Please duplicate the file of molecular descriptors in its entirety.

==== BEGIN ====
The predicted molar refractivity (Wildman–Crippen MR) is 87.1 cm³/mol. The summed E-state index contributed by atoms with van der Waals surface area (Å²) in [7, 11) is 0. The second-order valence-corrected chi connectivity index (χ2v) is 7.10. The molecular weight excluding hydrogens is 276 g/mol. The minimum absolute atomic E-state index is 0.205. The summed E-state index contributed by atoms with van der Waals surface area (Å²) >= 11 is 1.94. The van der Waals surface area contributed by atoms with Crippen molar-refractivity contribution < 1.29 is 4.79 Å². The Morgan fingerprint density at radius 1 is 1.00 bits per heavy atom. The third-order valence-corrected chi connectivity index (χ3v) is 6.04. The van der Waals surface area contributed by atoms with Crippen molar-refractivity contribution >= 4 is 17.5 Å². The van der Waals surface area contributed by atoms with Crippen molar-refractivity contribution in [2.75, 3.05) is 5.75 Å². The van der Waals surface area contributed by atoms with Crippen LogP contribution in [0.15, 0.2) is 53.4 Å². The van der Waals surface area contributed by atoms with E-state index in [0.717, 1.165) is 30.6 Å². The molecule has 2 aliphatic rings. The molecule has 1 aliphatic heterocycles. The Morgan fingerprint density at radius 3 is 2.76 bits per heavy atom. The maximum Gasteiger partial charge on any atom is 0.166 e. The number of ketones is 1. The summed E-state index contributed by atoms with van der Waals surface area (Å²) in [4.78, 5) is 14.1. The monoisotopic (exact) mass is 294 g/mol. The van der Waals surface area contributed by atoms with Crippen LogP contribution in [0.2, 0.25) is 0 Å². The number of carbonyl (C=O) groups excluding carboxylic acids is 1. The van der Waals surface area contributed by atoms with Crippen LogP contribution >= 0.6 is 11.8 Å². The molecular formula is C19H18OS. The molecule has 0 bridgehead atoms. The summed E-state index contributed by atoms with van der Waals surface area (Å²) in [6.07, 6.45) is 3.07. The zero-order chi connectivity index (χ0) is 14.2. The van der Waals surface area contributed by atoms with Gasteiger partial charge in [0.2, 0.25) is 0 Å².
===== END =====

The predicted molar refractivity (Wildman–Crippen MR) is 87.1 cm³/mol. The summed E-state index contributed by atoms with van der Waals surface area (Å²) in [7, 11) is 0. The second-order valence-corrected chi connectivity index (χ2v) is 7.10. The molecular weight excluding hydrogens is 276 g/mol. The minimum absolute atomic E-state index is 0.205. The summed E-state index contributed by atoms with van der Waals surface area (Å²) >= 11 is 1.94. The van der Waals surface area contributed by atoms with Crippen molar-refractivity contribution < 1.29 is 4.79 Å². The Morgan fingerprint density at radius 1 is 1.00 bits per heavy atom. The third-order valence-corrected chi connectivity index (χ3v) is 6.04. The van der Waals surface area contributed by atoms with Crippen molar-refractivity contribution >= 4 is 17.5 Å². The van der Waals surface area contributed by atoms with Crippen molar-refractivity contribution in [2.75, 3.05) is 5.75 Å². The van der Waals surface area contributed by atoms with Crippen LogP contribution in [0.15, 0.2) is 53.4 Å². The van der Waals surface area contributed by atoms with E-state index in [0.717, 1.165) is 30.6 Å². The molecule has 2 aliphatic rings. The molecule has 1 aliphatic heterocycles. The Morgan fingerprint density at radius 3 is 2.76 bits per heavy atom. The maximum Gasteiger partial charge on any atom is 0.166 e. The number of ketones is 1. The summed E-state index contributed by atoms with van der Waals surface area (Å²) in [4.78, 5) is 14.1. The monoisotopic (exact) mass is 294 g/mol. The van der Waals surface area contributed by atoms with Crippen LogP contribution in [0.2, 0.25) is 0 Å². The number of carbonyl (C=O) groups excluding carboxylic acids is 1. The van der Waals surface area contributed by atoms with Crippen LogP contribution >= 0.6 is 11.8 Å². The molecular formula is C19H18OS. The molecule has 0 bridgehead atoms. The summed E-state index contributed by atoms with van der Waals surface area (Å²) in [6.07, 6.45) is 3.07. The zero-order chi connectivity index (χ0) is 14.2. The van der Waals surface area contributed by atoms with Gasteiger partial charge in [0.2, 0.25) is 0 Å².